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Title: A White Man's World: The Sexual Exploitation of Enslaved Women in the Urban Deep South
Authors: Eiland, Sarah W.
Advisors: Loynes, Duane T.
Keywords: Student research;Institute for Regional Studies;Papers;Slavery;Women;Mobile (Ala.);Memphis (Tenn.);Nashville (Tenn.);Vicksburg (Miss.);Forrest, Nathan Bedford, 1821-1877;Fellowships;History, Department of;Africana Studies
Issue Date: 1-Jul-2018
Abstract: In the nineteenth century southern United States the role of the female slave had a dual nature. Enslaved women played an important role in the daily operations of domestic life and were typically used to provide labor in spheres that were not particularly physically demanding. Added to their roles as domestic laborers, enslaved women were often expected to, by virtue of their bodies, perpetuate slavery and improve the lives of white slaveholding men. For slave owners, the inherent value of enslaved women was connected to their reproductive abilities. White slave traders and white slave owners often exploited female slaves for their own monetary or personal gain. To explore the experiences of enslaved women who lived in the urban Deep South, the slave trade and population of four regionally important cities will be discussed. Memphis, Tennessee; Nashville, Tennessee; Vicksburg, Mississippi; and Mobile, Alabama, were each home to large slave populations and booming slave trades. The lives of women enslaved in these urban environments were inherently different from their plantation counterparts. The density of urban environments and the organization of domestic urban slavery allowed white men uninterrupted access to the women of color they owned. This allowed for the exertion of physical dominance over enslaved women which often ended in sexual violence. Due to the urban living structure, enslaved women in Memphis, Nashville, Vicksburg, and Mobile experienced a considerable amount of sexual assault at the hands of their owners. Evidence of this sexual exploitation and abuse is attested to in the businesses records of the slave trade, former slaves' personal accounts of mistreatment, and can be inferred from the population statistics of mixed-race slave populations present in all four cities.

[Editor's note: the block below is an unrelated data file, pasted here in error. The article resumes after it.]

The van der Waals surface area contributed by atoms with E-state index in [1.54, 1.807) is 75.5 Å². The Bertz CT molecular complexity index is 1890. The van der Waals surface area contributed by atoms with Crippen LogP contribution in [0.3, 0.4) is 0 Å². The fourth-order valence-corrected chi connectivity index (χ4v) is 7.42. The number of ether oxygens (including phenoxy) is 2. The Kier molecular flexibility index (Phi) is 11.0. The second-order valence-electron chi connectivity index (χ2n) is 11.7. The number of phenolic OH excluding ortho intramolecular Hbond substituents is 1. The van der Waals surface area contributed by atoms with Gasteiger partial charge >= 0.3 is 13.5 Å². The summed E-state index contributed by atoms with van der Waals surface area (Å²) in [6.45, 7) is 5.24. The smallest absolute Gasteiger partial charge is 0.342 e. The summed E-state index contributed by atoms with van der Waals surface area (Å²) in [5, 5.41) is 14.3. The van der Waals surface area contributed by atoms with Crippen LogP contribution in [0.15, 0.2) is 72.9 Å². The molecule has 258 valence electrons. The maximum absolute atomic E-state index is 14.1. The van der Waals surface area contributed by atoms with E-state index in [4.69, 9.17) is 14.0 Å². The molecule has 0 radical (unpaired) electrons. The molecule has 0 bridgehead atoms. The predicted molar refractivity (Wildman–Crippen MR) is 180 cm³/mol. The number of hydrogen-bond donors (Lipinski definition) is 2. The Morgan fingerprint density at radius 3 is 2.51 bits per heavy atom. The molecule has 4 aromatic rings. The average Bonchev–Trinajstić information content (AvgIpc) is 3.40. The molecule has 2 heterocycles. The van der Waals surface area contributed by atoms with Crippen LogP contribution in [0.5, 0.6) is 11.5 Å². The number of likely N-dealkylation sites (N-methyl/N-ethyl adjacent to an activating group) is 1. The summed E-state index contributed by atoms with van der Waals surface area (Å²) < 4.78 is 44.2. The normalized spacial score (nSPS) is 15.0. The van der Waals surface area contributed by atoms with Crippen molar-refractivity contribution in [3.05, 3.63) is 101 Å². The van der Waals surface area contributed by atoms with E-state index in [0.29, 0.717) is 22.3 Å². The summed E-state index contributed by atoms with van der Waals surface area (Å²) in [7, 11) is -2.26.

Appears in Collections:Rhodes Institute for Regional Studies

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